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Wicked Problems, Clumsy Solutions and Leading Change
Dr Catherine Donnelly will present the basics of the structures for pooling longevity risks and summarise recent research results in this area in addition to outlinging future research around this topic. This is work under a research programme funded by the IFoA's Actuarial Research Centre, called 'Minimizing longevity and investment risk while optimising future pension plans'.
Climate-Related Risk - This free to view webinar on Climate-Related Risk is the first in a series focusing on some of the ‘Hotspots’ identified in the JFAR Risk Perspective bringing the Risk Perspective to life with practical illustrations and insights from subject experts from the IFoA and other Regulators
Recent decades have seen institutions, such as employers and financial services, give people more choice and flexibility, but these freedoms have come with more responsibilities. Individuals are now responsible for managing more of their own financial risks, from ensuring they put enough money into their pension to securing affordable protection to be financially resilient.
Join us for this brand new IFoA webinar weries comprising of a fortnight of webinars, panel sessions and a hackathon, that showcase the range of ways in which the actuarial profession has added value, in the public interest, to the understanding and management of the current and future pandemics through insight and learning.
This event is now temporarily closed on Monday 26 April, but the session will be repeated on Tuesday 27 April, 09.00-10.30. Please click here to register your place.
Actuaries have a lot to offer biodiversity management over the next decade as the world develops more depth to its response to this global challenge. This sessional offers an opportunity to learn about this emergent risk, to contribute to our thinking as a profession and help us develop the next steps forward.
IFoA Immediate Past President John Taylor would like to invite you to the Institute and Faculty of Actuaries’ (IFoA) virtual Europe Town Hall, hosted by John Taylor with IFoA Council Members Alan Rae, Jennifer Hartley, Maribel Vasquez Flores and IFoA Chief Executive, Stephen Mann.
Mis-estimation risk is a key element of demographic risk, and past work has focused on mis-estimation risk on a run-off basis. However, this does not meet the requirements of regulatory regimes like Solvency II, which demands that capital requirements are set through the prism of a finite horizon like one year. This paper presents a value-at-risk approach to mis-estimation risk suitable for Solvency II work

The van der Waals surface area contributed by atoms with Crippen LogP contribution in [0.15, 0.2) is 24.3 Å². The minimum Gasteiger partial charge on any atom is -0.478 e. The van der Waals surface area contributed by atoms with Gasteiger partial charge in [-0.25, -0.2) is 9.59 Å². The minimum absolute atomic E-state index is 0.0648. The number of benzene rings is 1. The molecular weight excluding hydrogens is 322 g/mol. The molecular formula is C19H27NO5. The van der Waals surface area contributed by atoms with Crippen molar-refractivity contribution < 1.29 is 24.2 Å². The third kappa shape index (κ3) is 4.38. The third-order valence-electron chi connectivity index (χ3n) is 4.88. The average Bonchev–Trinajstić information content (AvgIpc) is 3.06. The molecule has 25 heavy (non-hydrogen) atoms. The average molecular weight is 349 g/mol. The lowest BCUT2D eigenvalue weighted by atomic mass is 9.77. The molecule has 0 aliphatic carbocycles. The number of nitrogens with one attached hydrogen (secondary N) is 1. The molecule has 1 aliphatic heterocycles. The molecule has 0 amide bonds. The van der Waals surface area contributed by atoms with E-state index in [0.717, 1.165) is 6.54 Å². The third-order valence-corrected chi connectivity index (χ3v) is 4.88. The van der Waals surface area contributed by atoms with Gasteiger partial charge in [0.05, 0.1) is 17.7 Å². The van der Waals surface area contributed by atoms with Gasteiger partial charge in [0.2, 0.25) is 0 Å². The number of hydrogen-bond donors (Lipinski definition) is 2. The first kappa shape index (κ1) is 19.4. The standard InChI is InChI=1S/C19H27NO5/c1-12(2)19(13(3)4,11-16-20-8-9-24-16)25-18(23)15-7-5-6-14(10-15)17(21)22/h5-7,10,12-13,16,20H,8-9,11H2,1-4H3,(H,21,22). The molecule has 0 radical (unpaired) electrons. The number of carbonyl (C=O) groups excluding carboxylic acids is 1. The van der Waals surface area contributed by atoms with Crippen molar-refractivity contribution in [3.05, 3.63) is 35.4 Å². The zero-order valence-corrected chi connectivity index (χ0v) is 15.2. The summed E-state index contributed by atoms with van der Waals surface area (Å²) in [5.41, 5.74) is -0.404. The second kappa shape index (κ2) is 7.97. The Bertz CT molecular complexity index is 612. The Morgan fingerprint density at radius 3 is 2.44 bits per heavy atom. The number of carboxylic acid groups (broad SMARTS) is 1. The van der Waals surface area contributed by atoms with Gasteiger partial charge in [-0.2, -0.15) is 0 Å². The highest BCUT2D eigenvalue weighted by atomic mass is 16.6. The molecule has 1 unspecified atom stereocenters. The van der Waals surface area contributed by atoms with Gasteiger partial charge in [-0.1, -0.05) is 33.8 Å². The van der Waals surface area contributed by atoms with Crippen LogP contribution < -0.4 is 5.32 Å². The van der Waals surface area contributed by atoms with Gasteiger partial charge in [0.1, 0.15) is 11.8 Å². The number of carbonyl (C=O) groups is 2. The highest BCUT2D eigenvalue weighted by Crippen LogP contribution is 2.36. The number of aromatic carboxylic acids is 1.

This year's Finance and Investment Virtual Conference takes on the timely theme of ‘resilience’, something we have all learnt a lot more about in the last year! Our diverse range of talks will explore the theme of resilience in a variety of ways including in building robust investment portfolios, in the incorporation of ESG factors, in govern
This talk will explore the potential benefits that wearable tech can bring to health & protection insurers and their customers. The traditional approach of integrating wearables into insurance has largely focused on measuring steps and using rewards-based incentive programs to encourage more activity.
Join us for this talk with Professor Sir Adrian Smith as part of the 'Dr Patrick Poon Presidential Speaker Series'. Professor Smith joined The Alan Turing Institute as Institute Director and Chief Executive in September 2018. In November 2020, he became President of the Royal Society, in addition to his leadership of the Turing. He is also a member of the government's AI Council, which helps boost AI growth in the UK and promote its adoption and ethical use in businesses and organisations across the country. He received a knighthood in the 2011 New Year Honours list.
We continue to live in a world of global uncertainty. Survival depends on our ability to simultaneously navigate through the diverse root-causes, ranging from: the consequences of Climate Change; on-going financial consequences of the COVID pandemic; or self-imposed changes in regulatory requirements and accounting standards.
Welcome to the programme for our 2nd Virtual Pensions Conference. This year's conference features 11 webinars offering members and non-members the opportunity to get up to date content from leading experts in the pension industry. There will also be opportunity to ask questions and contribute to the discussion.